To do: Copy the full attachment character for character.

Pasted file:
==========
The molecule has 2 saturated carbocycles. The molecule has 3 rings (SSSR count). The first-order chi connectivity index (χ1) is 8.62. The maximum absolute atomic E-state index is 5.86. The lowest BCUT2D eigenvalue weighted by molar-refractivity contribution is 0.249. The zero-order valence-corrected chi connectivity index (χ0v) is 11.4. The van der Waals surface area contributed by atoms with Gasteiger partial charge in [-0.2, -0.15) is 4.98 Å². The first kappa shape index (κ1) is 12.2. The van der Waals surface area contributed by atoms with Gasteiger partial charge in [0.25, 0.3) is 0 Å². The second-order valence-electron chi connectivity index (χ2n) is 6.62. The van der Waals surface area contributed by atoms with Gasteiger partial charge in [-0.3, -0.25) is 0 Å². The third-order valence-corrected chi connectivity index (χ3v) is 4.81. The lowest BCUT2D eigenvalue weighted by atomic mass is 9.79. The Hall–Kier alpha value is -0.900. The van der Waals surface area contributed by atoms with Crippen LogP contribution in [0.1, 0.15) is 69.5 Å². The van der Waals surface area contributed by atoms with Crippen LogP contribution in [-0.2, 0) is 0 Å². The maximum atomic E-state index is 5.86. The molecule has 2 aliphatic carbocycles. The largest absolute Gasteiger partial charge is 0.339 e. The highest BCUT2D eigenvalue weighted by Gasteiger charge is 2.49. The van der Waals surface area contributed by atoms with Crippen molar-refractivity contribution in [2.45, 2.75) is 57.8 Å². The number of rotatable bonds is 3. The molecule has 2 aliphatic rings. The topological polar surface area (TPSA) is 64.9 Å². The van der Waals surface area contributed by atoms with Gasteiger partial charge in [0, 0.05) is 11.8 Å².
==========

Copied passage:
The molecule has 2 saturated carbocycles. The molecule has 3 rings (SSSR count). The first-order chi connectivity index (χ1) is 8.62. The maximum absolute atomic E-state index is 5.86. The lowest BCUT2D eigenvalue weighted by molar-refractivity contribution is 0.249. The zero-order valence-corrected chi connectivity index (χ0v) is 11.4. The van der Waals surface area contributed by atoms with Gasteiger partial charge in [-0.2, -0.15) is 4.98 Å². The first kappa shape index (κ1) is 12.2. The van der Waals surface area contributed by atoms with Gasteiger partial charge in [0.25, 0.3) is 0 Å². The second-order valence-electron chi connectivity index (χ2n) is 6.62. The van der Waals surface area contributed by atoms with Gasteiger partial charge in [-0.3, -0.25) is 0 Å². The third-order valence-corrected chi connectivity index (χ3v) is 4.81. The lowest BCUT2D eigenvalue weighted by atomic mass is 9.79. The Hall–Kier alpha value is -0.900. The van der Waals surface area contributed by atoms with Crippen LogP contribution in [0.1, 0.15) is 69.5 Å². The van der Waals surface area contributed by atoms with Crippen LogP contribution in [-0.2, 0) is 0 Å². The maximum atomic E-state index is 5.86. The molecule has 2 aliphatic carbocycles. The largest absolute Gasteiger partial charge is 0.339 e. The highest BCUT2D eigenvalue weighted by Gasteiger charge is 2.49. The van der Waals surface area contributed by atoms with Crippen molar-refractivity contribution in [2.45, 2.75) is 57.8 Å². The number of rotatable bonds is 3. The molecule has 2 aliphatic rings. The topological polar surface area (TPSA) is 64.9 Å². The van der Waals surface area contributed by atoms with Gasteiger partial charge in [0, 0.05) is 11.8 Å².